Books

Unintended Consequences

Unintended consequences of an action or event are inherently shocking. They do sometimes offer hints, warnings, clues so subtle as to make sense only after the fact. But mostly they can’t be predicted–unless they were so obvious they could have been predicted, so naturally were ignored.

An unintended consequence is in effect a mutation, manifest seemingly out of nowhere (yet with a source), and able to drastically alter the surrounding reality. And, like a mutation, an unintended consequence can be negative (rising alcoholism rates during the pandemic lockdown), positive (clear skies over Los Angeles and Beijing), or both/and (working from home).

To a woman frantically seeking the way out of an unwanted pregnancy, discovering TelAbortion.org is an unintended dream come true. To Donald Trump and Mitch McConnell, learning that 41 percent of American adults are now more likely than they were before the pandemic to support a government-run healthcare system—well, that’s an unintended nightmare. Issues like paid family leave, universal sick leave, subsidized day care, and a livable minimum wage—all of which pre-pandemic were far-out wild-eyed liberal ideas—now sound quite reasonable to Americans who suddenly rediscovered a need for the support only good government can provide, a need for the coordination only real leadership can envision and mobilize. Tragically, it ’s taken a callous, even sadistic refusal of government support, plus incompetent, malevolent government leadership, to make them realize that. But still. Unintended consequences.

Meanwhile, Trump—always trying to fill the bottomless pit of his famishment for attention and approval, and also obsessively in love for his own voice—bulldozed his way through a series of endless press conferences, convinced that their TV ratings were high because he was adored. It never occurred to him that viewers might really want to hear the medical experts, or that they wound up staring and gawking at him with the same fascination that makes people drive slowly by a car wreck. But the more they saw of him the less they liked what they saw. Only his plummeting poll numbers clued him in, unintended consequences that he first denied and then thundered must be wrong. The coronavirus pandemic has been more effective than any organizer could possibly hope to be.

Unintended consequences aren’t always dramatic societal shifts, though. Sometimes they can be quite small, humble, deceptively superficial. For instance, I find the virtual return to a natural look, enforced by circumstances, to be humorous, vulnerable, touching. TV newscasts, streamed Zoom meetings or fundraisers, appointments by Skype or FaceTime—all now feature real people showing up. Their wardrobe is more limited and more relaxed. They need haircuts and have had to forgo professional stylists. Some men are growing beards or mustaches and have abandoned neckties; some women have decided to explore their natural hair color after decades of dyes—even bravely, beautifully opting for pewter or silver or snow. Without a make-up artist finessing every false eyelash, newswomen look more like the serious journalists they are than like glam fashion models. The result is a nuanced shift in values—toward authenticity. There’s more focus on what someone is saying than on what she’s wearing or how he looks. (True, the lighting is uniformly atrocious, turning some people into storybook trolls who could frighten small children and making everyone else resemble elderly academic hosts on PBS. Unintended consequence: reminding us all that the lighting crew on any visual project are, um, essential workers.)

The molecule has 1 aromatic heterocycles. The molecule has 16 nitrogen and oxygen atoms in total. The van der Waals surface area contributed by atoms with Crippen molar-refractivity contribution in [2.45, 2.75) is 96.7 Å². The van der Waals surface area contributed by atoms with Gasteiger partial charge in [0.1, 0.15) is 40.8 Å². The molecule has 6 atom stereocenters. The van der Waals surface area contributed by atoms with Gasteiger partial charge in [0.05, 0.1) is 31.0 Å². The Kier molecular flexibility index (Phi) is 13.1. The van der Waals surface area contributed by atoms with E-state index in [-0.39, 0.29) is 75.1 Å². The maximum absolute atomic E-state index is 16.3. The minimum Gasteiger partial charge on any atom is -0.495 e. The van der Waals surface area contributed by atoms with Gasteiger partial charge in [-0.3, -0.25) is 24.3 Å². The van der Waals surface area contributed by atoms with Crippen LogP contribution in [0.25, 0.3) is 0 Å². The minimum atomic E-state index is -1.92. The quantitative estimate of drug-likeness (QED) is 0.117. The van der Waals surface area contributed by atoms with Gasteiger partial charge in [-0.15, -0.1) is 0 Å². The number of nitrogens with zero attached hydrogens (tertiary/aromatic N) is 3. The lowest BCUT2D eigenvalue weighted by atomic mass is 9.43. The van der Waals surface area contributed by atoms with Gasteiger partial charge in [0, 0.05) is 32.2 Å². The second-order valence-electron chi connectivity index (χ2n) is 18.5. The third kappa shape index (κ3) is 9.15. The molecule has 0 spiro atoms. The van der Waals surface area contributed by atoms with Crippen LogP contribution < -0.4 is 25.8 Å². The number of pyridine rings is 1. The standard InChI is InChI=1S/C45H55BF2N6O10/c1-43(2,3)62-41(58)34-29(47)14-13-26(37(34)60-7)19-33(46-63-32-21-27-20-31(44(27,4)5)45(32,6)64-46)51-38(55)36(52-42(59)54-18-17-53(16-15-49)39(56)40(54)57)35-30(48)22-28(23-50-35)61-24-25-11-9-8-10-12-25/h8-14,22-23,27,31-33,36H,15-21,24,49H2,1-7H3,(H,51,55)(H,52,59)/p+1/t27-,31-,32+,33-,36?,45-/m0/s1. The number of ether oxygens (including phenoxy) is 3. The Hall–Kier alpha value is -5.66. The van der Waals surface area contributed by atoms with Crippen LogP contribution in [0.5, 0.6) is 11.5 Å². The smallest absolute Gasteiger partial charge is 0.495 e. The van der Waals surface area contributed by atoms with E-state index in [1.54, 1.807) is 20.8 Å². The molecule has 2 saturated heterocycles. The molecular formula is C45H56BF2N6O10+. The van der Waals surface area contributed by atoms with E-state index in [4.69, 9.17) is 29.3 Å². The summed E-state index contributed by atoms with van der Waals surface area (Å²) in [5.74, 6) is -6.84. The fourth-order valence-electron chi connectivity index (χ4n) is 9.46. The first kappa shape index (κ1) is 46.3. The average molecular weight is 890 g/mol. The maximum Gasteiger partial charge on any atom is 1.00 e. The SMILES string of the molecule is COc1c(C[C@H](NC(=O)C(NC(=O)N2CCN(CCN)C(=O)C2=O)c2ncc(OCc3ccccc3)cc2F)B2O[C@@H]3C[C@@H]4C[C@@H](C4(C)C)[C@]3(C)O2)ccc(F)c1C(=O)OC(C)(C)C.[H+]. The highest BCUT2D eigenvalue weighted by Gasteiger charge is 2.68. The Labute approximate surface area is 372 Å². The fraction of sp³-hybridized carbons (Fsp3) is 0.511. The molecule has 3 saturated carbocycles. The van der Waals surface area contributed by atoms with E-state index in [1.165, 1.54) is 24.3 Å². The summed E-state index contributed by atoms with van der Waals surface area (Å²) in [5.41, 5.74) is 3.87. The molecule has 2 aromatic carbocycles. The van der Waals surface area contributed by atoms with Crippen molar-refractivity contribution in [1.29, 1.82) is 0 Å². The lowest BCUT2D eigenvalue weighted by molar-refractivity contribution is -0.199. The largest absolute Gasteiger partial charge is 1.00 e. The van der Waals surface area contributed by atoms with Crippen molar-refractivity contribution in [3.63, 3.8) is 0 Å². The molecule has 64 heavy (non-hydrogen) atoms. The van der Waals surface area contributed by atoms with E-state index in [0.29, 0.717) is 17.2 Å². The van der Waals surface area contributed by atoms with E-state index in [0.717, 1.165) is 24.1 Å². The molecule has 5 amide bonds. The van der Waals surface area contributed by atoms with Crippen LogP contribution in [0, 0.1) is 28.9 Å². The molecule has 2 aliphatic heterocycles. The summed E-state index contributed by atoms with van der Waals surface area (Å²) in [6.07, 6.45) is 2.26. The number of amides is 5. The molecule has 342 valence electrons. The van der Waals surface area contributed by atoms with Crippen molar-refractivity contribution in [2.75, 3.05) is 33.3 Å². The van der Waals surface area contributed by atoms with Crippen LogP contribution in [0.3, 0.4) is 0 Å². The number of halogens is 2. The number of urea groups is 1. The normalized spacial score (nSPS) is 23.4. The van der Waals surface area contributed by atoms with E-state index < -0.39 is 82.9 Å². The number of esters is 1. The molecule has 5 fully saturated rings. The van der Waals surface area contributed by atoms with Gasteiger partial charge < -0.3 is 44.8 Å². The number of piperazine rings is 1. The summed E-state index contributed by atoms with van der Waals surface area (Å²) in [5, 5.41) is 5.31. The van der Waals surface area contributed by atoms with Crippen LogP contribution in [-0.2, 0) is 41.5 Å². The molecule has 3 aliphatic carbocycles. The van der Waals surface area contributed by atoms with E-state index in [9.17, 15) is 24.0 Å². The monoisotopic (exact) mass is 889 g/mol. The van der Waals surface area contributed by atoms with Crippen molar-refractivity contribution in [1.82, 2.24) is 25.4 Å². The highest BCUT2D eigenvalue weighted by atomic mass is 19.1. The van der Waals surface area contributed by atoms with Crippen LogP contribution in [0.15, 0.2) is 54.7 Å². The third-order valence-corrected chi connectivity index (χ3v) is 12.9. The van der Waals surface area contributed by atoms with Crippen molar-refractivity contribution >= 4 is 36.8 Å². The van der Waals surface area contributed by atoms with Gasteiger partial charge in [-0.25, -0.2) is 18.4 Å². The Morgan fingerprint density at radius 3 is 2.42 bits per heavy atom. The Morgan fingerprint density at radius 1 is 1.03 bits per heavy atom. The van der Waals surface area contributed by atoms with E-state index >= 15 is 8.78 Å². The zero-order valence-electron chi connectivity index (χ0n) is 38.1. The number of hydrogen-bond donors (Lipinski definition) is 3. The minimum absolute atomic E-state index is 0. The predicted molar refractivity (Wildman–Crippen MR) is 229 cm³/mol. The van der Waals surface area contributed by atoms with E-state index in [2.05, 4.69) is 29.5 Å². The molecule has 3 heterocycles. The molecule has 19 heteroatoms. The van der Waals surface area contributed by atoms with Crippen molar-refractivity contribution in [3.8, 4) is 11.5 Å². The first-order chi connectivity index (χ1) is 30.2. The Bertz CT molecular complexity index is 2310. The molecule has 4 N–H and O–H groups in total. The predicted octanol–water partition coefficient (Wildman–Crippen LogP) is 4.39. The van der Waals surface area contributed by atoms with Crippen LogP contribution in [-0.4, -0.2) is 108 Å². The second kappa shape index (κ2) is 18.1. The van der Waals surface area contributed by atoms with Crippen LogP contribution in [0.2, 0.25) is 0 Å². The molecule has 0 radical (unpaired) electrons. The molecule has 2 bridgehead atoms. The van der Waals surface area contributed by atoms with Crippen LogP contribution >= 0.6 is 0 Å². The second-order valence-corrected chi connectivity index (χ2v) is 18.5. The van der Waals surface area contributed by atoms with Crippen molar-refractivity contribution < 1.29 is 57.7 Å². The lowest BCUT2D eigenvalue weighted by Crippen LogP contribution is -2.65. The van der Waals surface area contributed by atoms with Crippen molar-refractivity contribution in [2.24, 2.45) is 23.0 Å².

Unintended consequences include the redefining and expanding of the concept of “essential worker” itself. Two months ago, those words defined health care professionals: doctors, nurses, aides, medical personnel; and first responders: cops, firefighters, EMS. Now, much more of the society realizes that the UPS driver, the grocery checkout clerk, the mail deliverer, the baby-sitter, the janitor, the home-care attendant, the food messenger, the sanitation pick up, the convenience-store cashier—all those people (majority women, and men of color) are absolutely central to the needs of a reliant public. They always have been central, but the unintended consequence of the pandemic is to finally make them visible.

In fact, one might say that this chance to realize how much our society has been suffocating in artifice and various virtual realities is itself an unintended consequence of our viral reality. That’s good news and bad news. Bad news because it implies that these lessons had to be tortuously inscribed on our flesh in order for us to learn them, like the character in Kafka’s great story “The Harrow.” But the good news is that it also reminds us yet again that we can learn, we can adapt.

Many of the Indigenous peoples of the North American continent teach that one must envision ripple-effect consequences of one’s actions continuing through seven generations in the future. The responsibility that implies is breathtaking. Surely we can try to make a modest start at such responsibility, so that the consequences of our actions are, at the very least, intended.